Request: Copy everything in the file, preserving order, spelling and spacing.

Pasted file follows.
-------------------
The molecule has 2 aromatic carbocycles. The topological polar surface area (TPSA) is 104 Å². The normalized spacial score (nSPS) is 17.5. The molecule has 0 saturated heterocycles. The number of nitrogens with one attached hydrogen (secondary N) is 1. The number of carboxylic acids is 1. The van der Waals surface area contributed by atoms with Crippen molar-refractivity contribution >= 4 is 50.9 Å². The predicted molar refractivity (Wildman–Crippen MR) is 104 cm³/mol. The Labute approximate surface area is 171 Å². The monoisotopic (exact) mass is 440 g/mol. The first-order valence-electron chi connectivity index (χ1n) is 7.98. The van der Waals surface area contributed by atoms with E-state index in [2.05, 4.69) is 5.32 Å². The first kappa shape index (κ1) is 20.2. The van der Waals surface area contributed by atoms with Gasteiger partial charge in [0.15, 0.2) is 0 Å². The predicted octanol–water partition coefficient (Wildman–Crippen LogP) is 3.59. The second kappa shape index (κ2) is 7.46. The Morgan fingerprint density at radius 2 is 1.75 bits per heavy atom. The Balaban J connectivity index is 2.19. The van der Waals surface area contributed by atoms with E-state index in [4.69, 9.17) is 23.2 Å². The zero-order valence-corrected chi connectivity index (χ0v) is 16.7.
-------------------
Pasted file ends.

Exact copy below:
The molecule has 2 aromatic carbocycles. The topological polar surface area (TPSA) is 104 Å². The normalized spacial score (nSPS) is 17.5. The molecule has 0 saturated heterocycles. The number of nitrogens with one attached hydrogen (secondary N) is 1. The number of carboxylic acids is 1. The van der Waals surface area contributed by atoms with Crippen molar-refractivity contribution >= 4 is 50.9 Å². The predicted molar refractivity (Wildman–Crippen MR) is 104 cm³/mol. The Labute approximate surface area is 171 Å². The monoisotopic (exact) mass is 440 g/mol. The first-order valence-electron chi connectivity index (χ1n) is 7.98. The van der Waals surface area contributed by atoms with E-state index in [2.05, 4.69) is 5.32 Å². The first kappa shape index (κ1) is 20.2. The van der Waals surface area contributed by atoms with Gasteiger partial charge in [0.15, 0.2) is 0 Å². The predicted octanol–water partition coefficient (Wildman–Crippen LogP) is 3.59. The second kappa shape index (κ2) is 7.46. The Morgan fingerprint density at radius 2 is 1.75 bits per heavy atom. The Balaban J connectivity index is 2.19. The van der Waals surface area contributed by atoms with E-state index in [4.69, 9.17) is 23.2 Å². The zero-order valence-corrected chi connectivity index (χ0v) is 16.7.